Friday, August 28, 2009

"Barn Burning." William Faulkner.

One-minute review: Set in the South. Snopes is a hired hand. His employers inevitably say or do something to offend him. He gets his revenge against those he works for by burning their barns. In the opening scene, he is before the justice of the peace who is unable to prove Snopes burned his most recent barn, but tells him to get out of the area and don’t come back. Snopes moves to another plantation. He goes to the front door of the owner’s house, steps inside and soils an expensive French rug. The owner demands that he clean it. He only makes it worse, intentionally. His son, the narrator, wrestles with his loyalty to his father, sees that he is going to burn another barn, tells the owner and leaves, never looking back at his family.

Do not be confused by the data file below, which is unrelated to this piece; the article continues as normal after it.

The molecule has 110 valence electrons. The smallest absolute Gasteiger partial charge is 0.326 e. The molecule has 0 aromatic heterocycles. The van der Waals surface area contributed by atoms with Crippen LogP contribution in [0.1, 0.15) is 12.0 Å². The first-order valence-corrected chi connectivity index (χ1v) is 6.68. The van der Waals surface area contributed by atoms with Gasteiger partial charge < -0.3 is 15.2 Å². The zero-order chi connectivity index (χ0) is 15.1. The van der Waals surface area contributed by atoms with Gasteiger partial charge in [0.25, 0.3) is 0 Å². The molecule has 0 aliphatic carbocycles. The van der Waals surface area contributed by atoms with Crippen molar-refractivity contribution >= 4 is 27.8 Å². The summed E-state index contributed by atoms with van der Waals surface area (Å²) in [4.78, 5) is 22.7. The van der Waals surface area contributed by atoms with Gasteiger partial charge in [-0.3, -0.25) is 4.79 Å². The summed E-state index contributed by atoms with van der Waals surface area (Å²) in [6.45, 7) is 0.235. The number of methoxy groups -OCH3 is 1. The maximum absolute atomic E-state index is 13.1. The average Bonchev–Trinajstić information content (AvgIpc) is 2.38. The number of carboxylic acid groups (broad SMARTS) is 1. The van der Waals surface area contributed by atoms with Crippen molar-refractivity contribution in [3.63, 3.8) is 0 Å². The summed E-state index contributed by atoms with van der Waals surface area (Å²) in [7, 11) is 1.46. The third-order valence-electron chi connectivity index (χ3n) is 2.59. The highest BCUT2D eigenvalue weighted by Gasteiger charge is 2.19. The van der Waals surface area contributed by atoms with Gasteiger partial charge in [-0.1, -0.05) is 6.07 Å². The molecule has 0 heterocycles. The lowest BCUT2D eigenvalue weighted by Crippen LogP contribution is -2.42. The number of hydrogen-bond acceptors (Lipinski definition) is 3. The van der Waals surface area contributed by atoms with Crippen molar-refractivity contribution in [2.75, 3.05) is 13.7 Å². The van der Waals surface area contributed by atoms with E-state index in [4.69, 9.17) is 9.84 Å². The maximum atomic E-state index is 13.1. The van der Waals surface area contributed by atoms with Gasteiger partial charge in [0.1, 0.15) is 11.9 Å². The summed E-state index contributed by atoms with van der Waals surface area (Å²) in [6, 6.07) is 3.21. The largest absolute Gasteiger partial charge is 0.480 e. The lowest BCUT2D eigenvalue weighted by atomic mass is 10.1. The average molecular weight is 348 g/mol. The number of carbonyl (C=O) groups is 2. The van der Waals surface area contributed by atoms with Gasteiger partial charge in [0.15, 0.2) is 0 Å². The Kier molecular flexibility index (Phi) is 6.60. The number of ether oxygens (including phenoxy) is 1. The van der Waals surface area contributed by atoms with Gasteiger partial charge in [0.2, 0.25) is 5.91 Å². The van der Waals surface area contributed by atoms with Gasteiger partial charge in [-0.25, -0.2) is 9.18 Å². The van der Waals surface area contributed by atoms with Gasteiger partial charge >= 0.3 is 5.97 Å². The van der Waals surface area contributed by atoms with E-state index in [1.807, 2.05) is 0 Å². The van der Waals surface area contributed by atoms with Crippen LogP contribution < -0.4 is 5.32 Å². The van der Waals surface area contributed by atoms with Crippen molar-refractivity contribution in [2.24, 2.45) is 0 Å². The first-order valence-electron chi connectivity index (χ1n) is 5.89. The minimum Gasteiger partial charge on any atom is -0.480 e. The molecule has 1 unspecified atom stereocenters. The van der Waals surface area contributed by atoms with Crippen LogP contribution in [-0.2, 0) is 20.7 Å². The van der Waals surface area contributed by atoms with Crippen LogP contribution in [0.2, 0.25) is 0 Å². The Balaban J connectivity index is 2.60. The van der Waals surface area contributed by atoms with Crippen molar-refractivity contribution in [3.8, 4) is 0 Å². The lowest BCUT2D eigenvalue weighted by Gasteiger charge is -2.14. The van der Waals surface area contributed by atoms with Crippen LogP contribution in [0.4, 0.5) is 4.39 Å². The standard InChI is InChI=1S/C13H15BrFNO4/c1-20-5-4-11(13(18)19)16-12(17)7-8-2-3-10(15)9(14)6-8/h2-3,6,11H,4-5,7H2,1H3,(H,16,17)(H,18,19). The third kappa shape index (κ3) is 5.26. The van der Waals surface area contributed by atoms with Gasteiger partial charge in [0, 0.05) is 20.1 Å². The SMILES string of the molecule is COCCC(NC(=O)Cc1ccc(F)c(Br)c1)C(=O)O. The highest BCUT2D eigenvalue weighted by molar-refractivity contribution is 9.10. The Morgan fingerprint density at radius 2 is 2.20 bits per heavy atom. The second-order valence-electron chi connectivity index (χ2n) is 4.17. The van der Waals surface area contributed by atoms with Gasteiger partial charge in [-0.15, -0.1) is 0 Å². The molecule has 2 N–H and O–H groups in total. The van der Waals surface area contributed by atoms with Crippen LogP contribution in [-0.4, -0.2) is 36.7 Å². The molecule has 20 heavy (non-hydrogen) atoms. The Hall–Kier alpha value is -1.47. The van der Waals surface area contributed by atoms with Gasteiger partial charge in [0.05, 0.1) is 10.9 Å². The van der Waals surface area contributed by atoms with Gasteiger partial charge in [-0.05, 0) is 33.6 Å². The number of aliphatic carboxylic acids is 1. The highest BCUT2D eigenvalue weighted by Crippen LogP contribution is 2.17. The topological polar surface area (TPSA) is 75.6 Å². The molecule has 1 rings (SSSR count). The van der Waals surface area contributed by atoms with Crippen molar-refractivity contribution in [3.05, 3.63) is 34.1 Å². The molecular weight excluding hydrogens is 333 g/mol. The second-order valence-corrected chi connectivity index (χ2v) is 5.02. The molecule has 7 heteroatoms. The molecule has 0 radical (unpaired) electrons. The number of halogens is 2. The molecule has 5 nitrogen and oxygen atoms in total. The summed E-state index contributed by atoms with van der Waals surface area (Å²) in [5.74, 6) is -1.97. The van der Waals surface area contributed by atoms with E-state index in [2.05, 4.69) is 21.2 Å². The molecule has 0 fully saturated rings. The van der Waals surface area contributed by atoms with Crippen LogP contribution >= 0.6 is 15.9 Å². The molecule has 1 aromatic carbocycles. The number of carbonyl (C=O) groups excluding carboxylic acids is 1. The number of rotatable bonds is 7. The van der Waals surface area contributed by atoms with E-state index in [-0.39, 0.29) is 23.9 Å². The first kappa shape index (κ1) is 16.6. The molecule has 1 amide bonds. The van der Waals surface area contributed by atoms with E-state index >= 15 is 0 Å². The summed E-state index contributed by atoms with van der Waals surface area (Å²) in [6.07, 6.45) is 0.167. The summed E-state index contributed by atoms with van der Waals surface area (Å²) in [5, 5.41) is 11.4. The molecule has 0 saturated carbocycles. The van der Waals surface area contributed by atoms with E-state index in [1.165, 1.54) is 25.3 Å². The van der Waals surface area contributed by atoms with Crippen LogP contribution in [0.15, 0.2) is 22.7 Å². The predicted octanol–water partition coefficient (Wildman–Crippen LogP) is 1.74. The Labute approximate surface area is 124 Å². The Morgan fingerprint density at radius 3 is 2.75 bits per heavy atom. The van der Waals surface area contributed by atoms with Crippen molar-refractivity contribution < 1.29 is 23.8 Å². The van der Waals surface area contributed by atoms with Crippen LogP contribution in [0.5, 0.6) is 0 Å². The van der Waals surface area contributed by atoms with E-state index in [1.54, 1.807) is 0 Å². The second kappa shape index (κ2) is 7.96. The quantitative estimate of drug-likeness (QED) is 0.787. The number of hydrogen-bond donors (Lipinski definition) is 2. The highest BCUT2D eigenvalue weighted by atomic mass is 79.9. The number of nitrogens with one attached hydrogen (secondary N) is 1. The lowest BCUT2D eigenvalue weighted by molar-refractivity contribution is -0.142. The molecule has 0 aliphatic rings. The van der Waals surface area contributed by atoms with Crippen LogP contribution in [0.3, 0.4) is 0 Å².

Comment: Hemingway once said that in writing his stories, he tried to tell, among other things, “how the weather was.” Faulkner depicts vividly the atmosphere of the post-Civil War South, including the weather and the language. Faulkner’s sentences are often long-winded, but they add up to characters usually confronting each other in mental games of chess. Faulkner’s stories and novels are psychological. And, not infrequently, melodramatic. RayS.

Literature: An Introduction to Reading and Writing. Eds. Edgar V. Roberts and Henry E. Jacobs. Englewood Cliffs, New Jersey: Prentice Hall, 1989.

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